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The ANHD Blog raises the profile of our issues, and educates our member groups, city decision makers, and the general public on our core issue areas. The ANHD Blog offers sharp, timely and effective commentary on key public policy issues, as well as our work and the work of our member groups.

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Sketching a Roadmap for Equitable Economic Development

November 21, 2013


No housing is affordable without a job.

This week, ANHD groups gathered together with allies for a policy conference at the Ford Foundation to release a new report, Roadmap for Equitable Economic Development, authored by Larisa Ortiz Associates and Public Works Partners. Roadmap is a survey and needs analysis of ANHD member groups and documents their growing interests in equitable economic development activities as part of an expanding approach to community development. This report seeks to highlight the role that equitable economic development plays in community development; map the landscape of neighborhood economic development activities and resources in New York City; and identify the prominent successes, challenges, and needs of organizations engaged in economic development work.   The report identifies a number of themes and challenges raised by ANHD's member organizations - specifically those engaged in economic development activities - and makes the case the we can build on our affordable housing experience and encompass a fuller vision of community development that embraces economic development. And, that our groups are poised to contribute more fully to the economic development movement in a way that thoroughly touches and improves the lives of every resident, be it through job creation, industrial development, commercial development, business improvement, or workforce training, in every neighborhood of this city and for all income levels.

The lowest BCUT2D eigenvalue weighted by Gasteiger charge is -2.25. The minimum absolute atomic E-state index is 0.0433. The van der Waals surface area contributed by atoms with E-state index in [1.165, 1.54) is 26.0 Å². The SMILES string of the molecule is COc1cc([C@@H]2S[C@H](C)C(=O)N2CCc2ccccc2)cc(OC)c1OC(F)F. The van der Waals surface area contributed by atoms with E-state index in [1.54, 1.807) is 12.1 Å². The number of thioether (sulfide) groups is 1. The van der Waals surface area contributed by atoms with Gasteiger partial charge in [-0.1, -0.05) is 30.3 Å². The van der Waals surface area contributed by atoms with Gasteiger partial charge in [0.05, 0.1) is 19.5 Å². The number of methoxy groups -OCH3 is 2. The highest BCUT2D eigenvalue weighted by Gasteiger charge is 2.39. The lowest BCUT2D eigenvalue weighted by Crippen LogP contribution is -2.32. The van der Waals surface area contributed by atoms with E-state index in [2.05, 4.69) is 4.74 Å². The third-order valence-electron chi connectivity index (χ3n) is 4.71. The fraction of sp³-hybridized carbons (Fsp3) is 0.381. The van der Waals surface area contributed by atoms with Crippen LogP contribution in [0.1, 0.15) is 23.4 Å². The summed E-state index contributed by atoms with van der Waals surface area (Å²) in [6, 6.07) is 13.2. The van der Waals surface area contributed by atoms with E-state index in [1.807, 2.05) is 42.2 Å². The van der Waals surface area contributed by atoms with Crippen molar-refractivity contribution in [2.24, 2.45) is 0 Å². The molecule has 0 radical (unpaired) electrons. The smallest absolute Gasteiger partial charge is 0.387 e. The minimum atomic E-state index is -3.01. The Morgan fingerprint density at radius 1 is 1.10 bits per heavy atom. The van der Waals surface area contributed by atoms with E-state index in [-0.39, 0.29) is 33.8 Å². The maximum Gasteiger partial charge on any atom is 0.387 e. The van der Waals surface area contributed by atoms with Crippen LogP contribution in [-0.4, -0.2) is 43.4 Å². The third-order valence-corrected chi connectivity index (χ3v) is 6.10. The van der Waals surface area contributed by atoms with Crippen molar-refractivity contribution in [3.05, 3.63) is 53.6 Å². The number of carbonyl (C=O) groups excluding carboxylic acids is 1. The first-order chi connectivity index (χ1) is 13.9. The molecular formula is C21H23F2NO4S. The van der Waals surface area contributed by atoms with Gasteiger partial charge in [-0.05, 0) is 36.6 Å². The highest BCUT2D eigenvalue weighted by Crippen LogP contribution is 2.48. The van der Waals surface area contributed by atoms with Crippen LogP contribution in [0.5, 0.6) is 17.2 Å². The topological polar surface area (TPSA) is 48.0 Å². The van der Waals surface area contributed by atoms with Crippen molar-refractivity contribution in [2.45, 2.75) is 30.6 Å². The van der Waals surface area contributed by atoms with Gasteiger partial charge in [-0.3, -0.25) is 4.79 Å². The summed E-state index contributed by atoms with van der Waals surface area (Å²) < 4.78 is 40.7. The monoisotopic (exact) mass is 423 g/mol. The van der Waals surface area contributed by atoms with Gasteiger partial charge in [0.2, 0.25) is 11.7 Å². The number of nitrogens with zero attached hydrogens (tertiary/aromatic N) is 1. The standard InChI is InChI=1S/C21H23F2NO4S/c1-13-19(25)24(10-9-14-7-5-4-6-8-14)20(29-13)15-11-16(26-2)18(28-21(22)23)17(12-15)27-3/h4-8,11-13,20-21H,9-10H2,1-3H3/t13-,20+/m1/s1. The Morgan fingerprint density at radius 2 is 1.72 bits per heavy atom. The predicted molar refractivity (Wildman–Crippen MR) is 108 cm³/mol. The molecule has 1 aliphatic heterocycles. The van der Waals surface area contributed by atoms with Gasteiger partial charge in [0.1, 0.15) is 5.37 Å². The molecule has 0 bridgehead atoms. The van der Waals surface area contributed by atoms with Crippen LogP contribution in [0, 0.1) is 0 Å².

"We have developed a great set of tools for affordable housing. It is time to expand these tools and more completely address other issues, like economic development and the lack of quality jobs, which deny equal opportunity to our neighborhoods."

                                                               ANHD members have shown again and again that a neighborhood is stronger and more resilient if it has the tools to respond to ongoing challenges. Our groups combine important strengths into an ongoing effort: they are focused on local development and land-use opportunities in order to build much-needed bricks-and-mortar infrastructure; they provide high- quality individual and community services that are accountable to the local residents; and their activist-movement-based approach gives them the tools to engage local leadership and create the civic infrastructure to shape the landscape of the city-wide policy debate.   But, our movement has not applied a similarly systemic, grass-roots based, multi-tiered framework to our non-housing efforts on a citywide level. The absence of this framework is notable in the area of economic development.